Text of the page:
Construction is underway at the Wurrumiyanga Solar Infill and Energy Storage Pilot Project on the Tiwi Islands which, once completed, will provide 50 per cent of the energy needs of Wurrumiyanga’s 2,000 residents. 

The Northern Territory Government is investing $6.1 million into the project, which will deliver 1.2MW of additional solar PV to the community, and a battery energy storage system with a capacity of 3MWh.

Local company 5B is delivering the project, with earthworks and the installation of cyclone-resilient solar arrays now complete.

Facilitating a renewal of the community’s energy system is a key component to this project, which includes ageing diesel infrastructure and dated solar PV technology.

The Northern Territory Government has said that this is an important step forward in delivering advanced renewable energy for Wurrumiyanga and changing the way power is generated across its communities.    

The project is expected to be completed and operational by 2024, allowing the community to be powered by 50 per cent renewable energy.

This announcement comes as the remote community of Titjikala, south of Alice Springs was recently powered by 83 per cent renewable energy.

Northern Territory Minister for Renewables, Nicole Manison, said that this pilot program in Wurrumiyanga is an important step towards the Territory Government achieving its target of 50 per cent renewables by 2030, which includes an average of 70 per cent renewables in communities supplied by Indigenous Essential Services.

“We will keep doing the hard work as we push towards our target of 50 per cent renewables by 2030 and net zero emissions by 2050,” Ms Manison said. 

“A renewables future is now one step closer for the Wurrumiyanga community and we look forward to extending the lessons learnt from this project to other remote Territory communities.”

Member for Arafura Manuel Brown said that it is great to see the largest community on Bathurst Island driving down emissions and creating stable reliable energy in line with the rest of the Territory.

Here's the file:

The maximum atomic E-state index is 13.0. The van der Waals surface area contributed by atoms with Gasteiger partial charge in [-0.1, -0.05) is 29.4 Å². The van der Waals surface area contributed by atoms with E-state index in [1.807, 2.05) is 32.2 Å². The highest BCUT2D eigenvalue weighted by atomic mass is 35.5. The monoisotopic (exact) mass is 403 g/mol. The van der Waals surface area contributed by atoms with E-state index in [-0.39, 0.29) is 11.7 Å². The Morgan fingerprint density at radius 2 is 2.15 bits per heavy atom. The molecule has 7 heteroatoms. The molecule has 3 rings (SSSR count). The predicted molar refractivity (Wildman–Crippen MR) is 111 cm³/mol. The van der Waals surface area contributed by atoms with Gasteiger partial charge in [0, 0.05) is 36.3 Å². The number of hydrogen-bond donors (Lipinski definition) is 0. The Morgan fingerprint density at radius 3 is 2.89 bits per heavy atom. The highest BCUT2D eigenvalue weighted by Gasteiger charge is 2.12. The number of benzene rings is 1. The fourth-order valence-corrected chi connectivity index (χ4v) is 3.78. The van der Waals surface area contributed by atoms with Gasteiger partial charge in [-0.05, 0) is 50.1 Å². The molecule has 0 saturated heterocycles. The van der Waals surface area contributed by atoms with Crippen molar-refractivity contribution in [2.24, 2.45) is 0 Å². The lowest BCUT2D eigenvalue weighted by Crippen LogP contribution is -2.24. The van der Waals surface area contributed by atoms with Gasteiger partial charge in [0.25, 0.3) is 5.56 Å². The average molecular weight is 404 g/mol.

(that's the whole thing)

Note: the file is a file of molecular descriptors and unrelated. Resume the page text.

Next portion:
“Soon we will see less and less communities around the Northern Territory rely on diesel powered generators through the Territory Government’s remote power system strategy, a strategy which is changing lives in our most remote communities,” Mr Brown said. 

5B Chief Strategy Officer, Nicole Kuepper-Russell, said that 5B is proud to be part of this important project that will deliver lower-cost cleaner energy, greater energy resilience, and employment opportunities. 

“Our latest generation high-wind resilient 5B Maverick – wind rated up to 72m/s – is specifically designed for cyclone prone regions like the Tiwi Islands,” Ms Kuepper-Russel said. 

“It is also fast to deploy in remote regions, a deployment team of four unfolded the 1.2MW 5B solar farm on Bathurst Island in just four days, with mechanical installation, including unpacking, staging, cabling, the extra anchoring required for wind region C and clean up, taking less than two weeks.

“We’re working to replicate this rapid deployment model across other remote communities in the Territory and we welcome the government’s support in accelerating renewable energy projects and investments.”

Featured image: The Wurrumiyanga Solar Infill and Energy Storage Pilot Project from above. Image credit: Northern Territory Government.

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